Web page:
HSBC, Panama: “Exit, stage right”

The moral relativism that traditionally infects multinationals in hot, corrupt countries is going out of style.” 

This is according to Jonathan Guthrie of the Financial Times, in discussing the decision of HSBC to close down its operations in Panama (Corruption Perceptions Index score in 2012: 38 out of 100).  The decision was  purportedly to increase profits – but maybe not in the way one would expect.

HSBC was recently fined upwards of US $1.9 billion (with a “B”) by the United States for, among other things, its failure to prevent large scale money laundering in its Mexican subsidiary. It has publicly committed to operating to US standards throughout the world. In this context, an exit from a country like Panama may illustrate the hidden costs of doing business in countries with a poor record on corruption.  Such operations are by no means as profitable as they may seem.

Take away the moral relativism, and  the costs of continuing to operate in a higher risk country like Panama might become too great to make it worth while.  Those costs would include not only fines that, at the 1.9 billion mark, actually do grab the attention of senior management and investors. Other costs, such as risk management and compliance, and the need to turn away certain types of business, tip the scale from profitable to not. Add to these costs other indirect costs, like repairing damage to reputation, and the profit picture can change dramatically.

Although Panama has made a lot of progress in the years since it was placed, and subsequently removed, from the Financial Action Task Force’s list of Non-Cooperative Countries, its geographic location, coupled with issues relating to transparency, in particular, with respect to availability of ownership information of Panamanian companies and the availability of accounting information in respect of entities that do not receive any Panamanian-source income, would support a bank’s determination that doing business there is relatively high risk.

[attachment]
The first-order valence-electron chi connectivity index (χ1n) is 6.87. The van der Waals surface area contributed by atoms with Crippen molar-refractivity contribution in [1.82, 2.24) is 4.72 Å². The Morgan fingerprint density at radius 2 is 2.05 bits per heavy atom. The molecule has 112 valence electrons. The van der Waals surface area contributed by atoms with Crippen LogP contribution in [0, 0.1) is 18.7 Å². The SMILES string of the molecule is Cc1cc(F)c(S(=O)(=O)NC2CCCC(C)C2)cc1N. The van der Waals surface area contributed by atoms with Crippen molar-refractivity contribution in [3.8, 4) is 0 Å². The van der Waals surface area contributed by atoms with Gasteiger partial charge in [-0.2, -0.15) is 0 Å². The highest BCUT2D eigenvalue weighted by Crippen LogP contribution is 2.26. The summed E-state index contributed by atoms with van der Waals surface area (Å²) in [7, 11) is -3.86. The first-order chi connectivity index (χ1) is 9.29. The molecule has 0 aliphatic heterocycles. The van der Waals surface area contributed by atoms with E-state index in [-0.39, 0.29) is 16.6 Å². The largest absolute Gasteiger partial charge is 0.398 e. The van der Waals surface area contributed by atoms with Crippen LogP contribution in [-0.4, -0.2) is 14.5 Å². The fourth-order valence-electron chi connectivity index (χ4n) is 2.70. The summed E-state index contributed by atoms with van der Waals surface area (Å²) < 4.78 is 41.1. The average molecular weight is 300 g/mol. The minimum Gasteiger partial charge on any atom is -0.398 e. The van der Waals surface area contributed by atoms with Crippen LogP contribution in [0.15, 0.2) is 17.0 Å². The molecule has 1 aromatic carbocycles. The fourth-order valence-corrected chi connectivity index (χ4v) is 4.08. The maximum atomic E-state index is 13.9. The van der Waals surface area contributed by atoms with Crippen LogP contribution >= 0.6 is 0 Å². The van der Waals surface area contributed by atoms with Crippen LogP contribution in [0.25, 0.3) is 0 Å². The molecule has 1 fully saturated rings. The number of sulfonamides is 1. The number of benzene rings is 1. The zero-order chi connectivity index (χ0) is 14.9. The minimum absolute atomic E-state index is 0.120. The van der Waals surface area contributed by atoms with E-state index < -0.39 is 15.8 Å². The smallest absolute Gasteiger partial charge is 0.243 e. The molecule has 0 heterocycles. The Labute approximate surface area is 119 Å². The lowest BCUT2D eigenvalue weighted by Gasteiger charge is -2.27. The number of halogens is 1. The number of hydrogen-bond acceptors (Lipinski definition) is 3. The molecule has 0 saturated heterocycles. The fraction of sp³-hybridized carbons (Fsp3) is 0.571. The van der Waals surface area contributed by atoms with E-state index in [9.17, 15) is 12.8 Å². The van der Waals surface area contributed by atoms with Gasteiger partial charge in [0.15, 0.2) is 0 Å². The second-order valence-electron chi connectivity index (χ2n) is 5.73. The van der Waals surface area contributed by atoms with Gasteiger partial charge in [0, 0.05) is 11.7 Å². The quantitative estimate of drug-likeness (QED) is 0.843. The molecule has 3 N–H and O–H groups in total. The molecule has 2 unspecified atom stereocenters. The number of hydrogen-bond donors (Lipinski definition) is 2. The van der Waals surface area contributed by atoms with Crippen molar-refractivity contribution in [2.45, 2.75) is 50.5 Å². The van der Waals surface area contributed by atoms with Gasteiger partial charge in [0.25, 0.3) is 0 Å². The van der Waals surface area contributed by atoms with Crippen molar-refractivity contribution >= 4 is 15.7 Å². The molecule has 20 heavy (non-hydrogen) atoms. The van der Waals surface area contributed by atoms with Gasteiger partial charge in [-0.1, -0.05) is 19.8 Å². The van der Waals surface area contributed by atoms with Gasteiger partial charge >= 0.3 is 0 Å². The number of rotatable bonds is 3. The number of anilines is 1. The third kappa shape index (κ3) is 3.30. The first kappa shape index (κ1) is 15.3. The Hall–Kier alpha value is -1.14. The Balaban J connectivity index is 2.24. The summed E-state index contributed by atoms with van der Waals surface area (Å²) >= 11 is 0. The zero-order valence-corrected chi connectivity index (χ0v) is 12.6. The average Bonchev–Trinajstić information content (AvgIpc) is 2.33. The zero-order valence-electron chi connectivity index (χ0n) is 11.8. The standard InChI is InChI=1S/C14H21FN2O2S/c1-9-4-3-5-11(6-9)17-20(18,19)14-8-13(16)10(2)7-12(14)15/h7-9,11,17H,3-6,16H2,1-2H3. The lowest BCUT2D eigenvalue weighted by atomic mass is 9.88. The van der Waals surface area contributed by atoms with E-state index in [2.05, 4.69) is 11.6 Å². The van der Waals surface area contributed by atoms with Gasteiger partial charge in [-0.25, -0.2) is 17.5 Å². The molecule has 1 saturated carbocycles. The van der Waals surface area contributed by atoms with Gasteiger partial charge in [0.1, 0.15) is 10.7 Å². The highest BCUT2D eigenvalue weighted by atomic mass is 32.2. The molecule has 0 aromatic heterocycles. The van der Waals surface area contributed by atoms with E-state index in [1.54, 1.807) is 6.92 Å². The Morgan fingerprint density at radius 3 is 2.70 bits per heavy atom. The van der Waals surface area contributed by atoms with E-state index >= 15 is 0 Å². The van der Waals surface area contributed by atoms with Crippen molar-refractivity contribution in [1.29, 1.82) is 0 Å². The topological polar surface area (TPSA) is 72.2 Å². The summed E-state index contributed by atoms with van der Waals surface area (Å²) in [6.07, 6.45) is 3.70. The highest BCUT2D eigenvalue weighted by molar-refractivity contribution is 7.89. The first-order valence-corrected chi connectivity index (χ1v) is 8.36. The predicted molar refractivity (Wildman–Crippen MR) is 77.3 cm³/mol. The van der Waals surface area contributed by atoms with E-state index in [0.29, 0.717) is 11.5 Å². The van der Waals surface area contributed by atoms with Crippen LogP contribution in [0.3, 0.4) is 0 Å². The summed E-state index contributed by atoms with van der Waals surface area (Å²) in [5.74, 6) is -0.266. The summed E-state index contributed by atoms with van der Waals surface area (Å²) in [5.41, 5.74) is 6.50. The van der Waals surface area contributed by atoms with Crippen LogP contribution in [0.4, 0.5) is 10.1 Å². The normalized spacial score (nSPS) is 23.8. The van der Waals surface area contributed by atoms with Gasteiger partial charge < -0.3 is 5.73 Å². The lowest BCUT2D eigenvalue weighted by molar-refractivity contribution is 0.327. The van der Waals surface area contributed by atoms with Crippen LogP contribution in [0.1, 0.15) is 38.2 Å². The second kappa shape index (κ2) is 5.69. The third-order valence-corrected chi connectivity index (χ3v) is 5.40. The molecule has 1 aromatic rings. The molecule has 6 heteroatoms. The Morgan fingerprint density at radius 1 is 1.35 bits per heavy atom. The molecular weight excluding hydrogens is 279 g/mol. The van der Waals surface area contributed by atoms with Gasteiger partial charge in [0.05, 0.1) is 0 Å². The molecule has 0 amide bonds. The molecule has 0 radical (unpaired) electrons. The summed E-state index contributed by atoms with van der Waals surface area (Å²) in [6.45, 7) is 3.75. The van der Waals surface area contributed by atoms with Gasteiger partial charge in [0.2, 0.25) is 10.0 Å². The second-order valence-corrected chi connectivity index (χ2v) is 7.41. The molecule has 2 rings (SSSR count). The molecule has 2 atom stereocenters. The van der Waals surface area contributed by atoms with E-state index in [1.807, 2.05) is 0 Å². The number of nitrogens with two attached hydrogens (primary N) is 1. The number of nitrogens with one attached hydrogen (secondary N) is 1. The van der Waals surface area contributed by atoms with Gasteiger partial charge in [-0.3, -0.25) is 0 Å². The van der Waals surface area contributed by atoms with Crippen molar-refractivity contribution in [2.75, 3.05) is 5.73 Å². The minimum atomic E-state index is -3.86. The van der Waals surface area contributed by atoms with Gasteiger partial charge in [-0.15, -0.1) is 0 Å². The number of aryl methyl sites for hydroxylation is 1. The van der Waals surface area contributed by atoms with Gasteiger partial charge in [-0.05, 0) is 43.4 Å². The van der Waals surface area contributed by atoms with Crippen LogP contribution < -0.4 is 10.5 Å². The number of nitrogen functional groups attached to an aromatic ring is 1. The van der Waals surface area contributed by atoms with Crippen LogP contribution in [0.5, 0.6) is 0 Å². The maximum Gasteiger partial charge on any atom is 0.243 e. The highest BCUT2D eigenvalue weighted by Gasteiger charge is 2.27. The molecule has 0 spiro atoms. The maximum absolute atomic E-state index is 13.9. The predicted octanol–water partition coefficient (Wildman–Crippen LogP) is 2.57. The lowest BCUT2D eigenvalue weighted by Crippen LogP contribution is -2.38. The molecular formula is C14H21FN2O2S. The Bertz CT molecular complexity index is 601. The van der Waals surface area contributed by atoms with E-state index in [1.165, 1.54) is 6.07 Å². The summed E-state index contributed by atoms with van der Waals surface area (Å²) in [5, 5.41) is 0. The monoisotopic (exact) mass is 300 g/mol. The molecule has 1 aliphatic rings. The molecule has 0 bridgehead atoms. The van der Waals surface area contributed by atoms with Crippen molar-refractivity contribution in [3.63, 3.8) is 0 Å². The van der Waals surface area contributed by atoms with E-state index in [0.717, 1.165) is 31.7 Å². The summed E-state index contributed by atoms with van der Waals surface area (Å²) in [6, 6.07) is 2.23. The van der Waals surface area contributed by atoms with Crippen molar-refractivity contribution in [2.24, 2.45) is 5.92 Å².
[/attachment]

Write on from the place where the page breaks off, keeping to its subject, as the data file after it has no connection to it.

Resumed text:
In 83rd place (out of 176), Panama’s ranking in Transparency International’s Corruption Perceptions Index, it shares first place among the Central American countries with El Salvador.  However, its score of 38 out of 100 is a clear indication that there is work to be done.

Designated as a higher risk country, a Bank would be obligated to put in place more robust, and hence costly, due diligence and monitoring standards and infrastructure.  Perhaps its business in Panama would give rise to higher costs of capital as well.

All in all, taking corruption and transparency into consideration in evaluating a business proposition is a wise and prudent decision. Businesses should not only to protect shareholders and maximise profits, but also put pressure on the governments of exited countries to do more to combat corruption.

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